Ultrasound May Help Assess Diaphragm Dysfunction in LOPD Patients
The study, “Ultrasound assessment of diaphragm function in patients with late-onset Pompe disease,” was published in the journal Neurological Sciences.
LOPD is a genetic disorder caused by mutations in the GAA gene, which provides instructions for making an enzyme called acid alpha-glucosidase (GAA) that is responsible for the breakdown of a sugar molecule called glycogen.
Without this enzyme, glycogen starts accumulating inside cells until it reaches toxic levels, impairing certain organs and systems, especially the muscles. As a result, many LOPD patients develop progressive muscle weakness.
The diaphragm — the dome-shaped muscle that allows the chest to move with each breath — is often the most affected muscle in LOPD patients, and its dysfunction can lead to serious problems with respiratory function.
Diaphragm ultrasonography (DUS), or ultrasound, “is a relatively recent, easy to perform and reproducible technique that was utilized to evaluate diaphragm dysfunction in several respiratory diseases,” the researchers wrote.
However, few studies have investigated the usefulness of DUS in evaluating diaphragm dysfunction in patients with neuromuscular disorders.
To assess if DUS could be used for this purpose in LOPD patients, researchers at Università di Messina in Italy conducted a study in which they performed DUS to assess the thickness and mobility of the diaphragm in individuals with and without LOPD.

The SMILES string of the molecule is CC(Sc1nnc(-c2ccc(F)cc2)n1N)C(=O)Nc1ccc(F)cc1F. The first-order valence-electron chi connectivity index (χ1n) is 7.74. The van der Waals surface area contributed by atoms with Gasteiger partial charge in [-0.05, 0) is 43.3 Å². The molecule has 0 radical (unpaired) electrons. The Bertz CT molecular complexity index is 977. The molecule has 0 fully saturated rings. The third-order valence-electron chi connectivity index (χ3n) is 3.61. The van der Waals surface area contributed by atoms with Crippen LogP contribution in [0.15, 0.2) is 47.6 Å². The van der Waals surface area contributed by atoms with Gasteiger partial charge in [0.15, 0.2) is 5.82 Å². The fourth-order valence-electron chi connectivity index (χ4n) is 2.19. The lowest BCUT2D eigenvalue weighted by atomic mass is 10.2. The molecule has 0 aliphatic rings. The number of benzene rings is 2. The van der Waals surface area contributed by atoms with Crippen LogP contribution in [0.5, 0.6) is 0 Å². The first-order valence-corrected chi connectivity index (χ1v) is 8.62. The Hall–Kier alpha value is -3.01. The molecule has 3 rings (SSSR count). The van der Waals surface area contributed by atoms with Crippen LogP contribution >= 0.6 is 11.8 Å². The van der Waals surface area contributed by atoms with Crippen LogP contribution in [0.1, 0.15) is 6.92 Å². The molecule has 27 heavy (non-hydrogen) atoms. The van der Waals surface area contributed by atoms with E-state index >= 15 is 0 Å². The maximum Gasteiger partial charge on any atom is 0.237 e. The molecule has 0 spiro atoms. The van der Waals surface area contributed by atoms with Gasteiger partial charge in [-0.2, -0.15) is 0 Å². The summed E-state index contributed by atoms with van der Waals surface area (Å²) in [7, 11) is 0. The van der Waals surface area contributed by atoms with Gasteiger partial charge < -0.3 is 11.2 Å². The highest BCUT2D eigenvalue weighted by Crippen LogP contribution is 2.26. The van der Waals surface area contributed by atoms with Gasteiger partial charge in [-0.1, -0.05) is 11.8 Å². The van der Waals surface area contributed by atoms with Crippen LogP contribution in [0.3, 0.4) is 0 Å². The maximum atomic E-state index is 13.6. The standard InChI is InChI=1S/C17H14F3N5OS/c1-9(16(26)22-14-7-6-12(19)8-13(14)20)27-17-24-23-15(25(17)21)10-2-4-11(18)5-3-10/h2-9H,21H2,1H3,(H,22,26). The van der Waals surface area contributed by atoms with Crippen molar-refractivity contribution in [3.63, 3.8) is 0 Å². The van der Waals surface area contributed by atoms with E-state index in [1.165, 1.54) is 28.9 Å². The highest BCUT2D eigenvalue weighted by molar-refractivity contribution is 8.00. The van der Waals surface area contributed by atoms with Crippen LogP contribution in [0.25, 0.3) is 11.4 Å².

In addition, they also evaluated respiratory function by spirometry tests and muscle strength.
A total of 17 LOPD patients, at an average age of 47, and 17 healthy individuals used as controls participated in the study.
Results revealed worse lung function and higher muscle weakness in LOPD patients than in controls. In fact, patients had significantly lower values of forced vital capacity (FVC) in a seated and supine position, maximum inspiratory and expiratory pressure (MIP and MEP), thickness at functional residual capacity (FRC), and total lung capacity (TLC).
FVC measures the total amount of air a patient is able to exhale after taking a deep breath. MIP measures the strength of muscles used to inhale air and MEP to exhale air. Thickness at FRC measures the thickness of the diaphragm when a patient exhales, and TLC assesses the maximum amount of air found in the chest.
Further analyses found that a lower diaphragm thickness at FRC correlated with a lower MIP and seated FVC, while less diaphragm thickness at TLC was associated with decreased MIP and FVC, both seated and supine.
Investigators also found that less diaphragm thickness at FRC was linked to longer disease duration in LOPD patients, and that lower diaphragm mobility correlated with less thickness at TLC and FRC, as well as with decreased MIP and FVC, seated and supine.
“In conclusion, we suggested that DUS should become a routine method to evaluate diaphragm dysfunction in LOPD patients. Interestingly, DUS could help physicians in anticipating diagnosis of subclinical dysfunction of the diaphragm in LOPD patients,” the researchers wrote.
“If these data are confirmed in further clinical trials, DUS could be part of the diagnostic pathway in LOPD patients for the management of respiratory failure, including indication for noninvasive ventilation as well as a useful out-come measure for future diagnostic and therapeutic trials,” they added.